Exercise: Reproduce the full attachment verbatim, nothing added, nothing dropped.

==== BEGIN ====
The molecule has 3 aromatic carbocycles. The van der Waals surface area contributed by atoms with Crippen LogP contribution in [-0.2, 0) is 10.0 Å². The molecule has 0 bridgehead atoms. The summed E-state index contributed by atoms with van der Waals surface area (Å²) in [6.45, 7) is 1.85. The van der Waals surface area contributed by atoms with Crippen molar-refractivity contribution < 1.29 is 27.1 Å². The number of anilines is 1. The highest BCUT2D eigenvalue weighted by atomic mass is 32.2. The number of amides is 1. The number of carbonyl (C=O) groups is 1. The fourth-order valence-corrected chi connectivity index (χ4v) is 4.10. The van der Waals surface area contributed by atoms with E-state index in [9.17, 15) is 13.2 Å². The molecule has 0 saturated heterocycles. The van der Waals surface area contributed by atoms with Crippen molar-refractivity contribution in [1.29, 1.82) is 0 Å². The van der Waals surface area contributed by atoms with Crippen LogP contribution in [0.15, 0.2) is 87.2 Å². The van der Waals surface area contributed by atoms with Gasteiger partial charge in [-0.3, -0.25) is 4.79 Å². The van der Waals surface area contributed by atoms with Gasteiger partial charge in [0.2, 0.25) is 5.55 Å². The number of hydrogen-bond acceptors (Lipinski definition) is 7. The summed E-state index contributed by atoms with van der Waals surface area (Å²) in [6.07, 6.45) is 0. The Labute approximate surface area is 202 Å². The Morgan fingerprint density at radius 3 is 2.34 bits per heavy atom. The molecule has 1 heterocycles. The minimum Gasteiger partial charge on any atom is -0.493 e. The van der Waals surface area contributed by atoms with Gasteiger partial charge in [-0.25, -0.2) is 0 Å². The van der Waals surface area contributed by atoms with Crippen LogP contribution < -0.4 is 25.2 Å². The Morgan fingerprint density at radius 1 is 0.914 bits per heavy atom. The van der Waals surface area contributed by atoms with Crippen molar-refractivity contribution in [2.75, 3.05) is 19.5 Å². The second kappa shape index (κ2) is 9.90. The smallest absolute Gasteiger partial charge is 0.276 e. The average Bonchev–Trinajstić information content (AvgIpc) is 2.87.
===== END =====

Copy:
The molecule has 3 aromatic carbocycles. The van der Waals surface area contributed by atoms with Crippen LogP contribution in [-0.2, 0) is 10.0 Å². The molecule has 0 bridgehead atoms. The summed E-state index contributed by atoms with van der Waals surface area (Å²) in [6.45, 7) is 1.85. The van der Waals surface area contributed by atoms with Crippen molar-refractivity contribution < 1.29 is 27.1 Å². The number of anilines is 1. The highest BCUT2D eigenvalue weighted by atomic mass is 32.2. The number of amides is 1. The number of carbonyl (C=O) groups is 1. The fourth-order valence-corrected chi connectivity index (χ4v) is 4.10. The van der Waals surface area contributed by atoms with E-state index in [9.17, 15) is 13.2 Å². The molecule has 0 saturated heterocycles. The van der Waals surface area contributed by atoms with Crippen molar-refractivity contribution in [1.29, 1.82) is 0 Å². The van der Waals surface area contributed by atoms with Crippen LogP contribution in [0.15, 0.2) is 87.2 Å². The van der Waals surface area contributed by atoms with Gasteiger partial charge in [-0.3, -0.25) is 4.79 Å². The van der Waals surface area contributed by atoms with Gasteiger partial charge in [0.2, 0.25) is 5.55 Å². The number of hydrogen-bond acceptors (Lipinski definition) is 7. The summed E-state index contributed by atoms with van der Waals surface area (Å²) in [6.07, 6.45) is 0. The Labute approximate surface area is 202 Å². The Morgan fingerprint density at radius 3 is 2.34 bits per heavy atom. The molecule has 1 heterocycles. The minimum Gasteiger partial charge on any atom is -0.493 e. The van der Waals surface area contributed by atoms with Gasteiger partial charge in [-0.25, -0.2) is 0 Å². The van der Waals surface area contributed by atoms with Crippen LogP contribution < -0.4 is 25.2 Å². The Morgan fingerprint density at radius 1 is 0.914 bits per heavy atom. The van der Waals surface area contributed by atoms with Crippen molar-refractivity contribution in [2.75, 3.05) is 19.5 Å². The second kappa shape index (κ2) is 9.90. The smallest absolute Gasteiger partial charge is 0.276 e. The average Bonchev–Trinajstić information content (AvgIpc) is 2.87.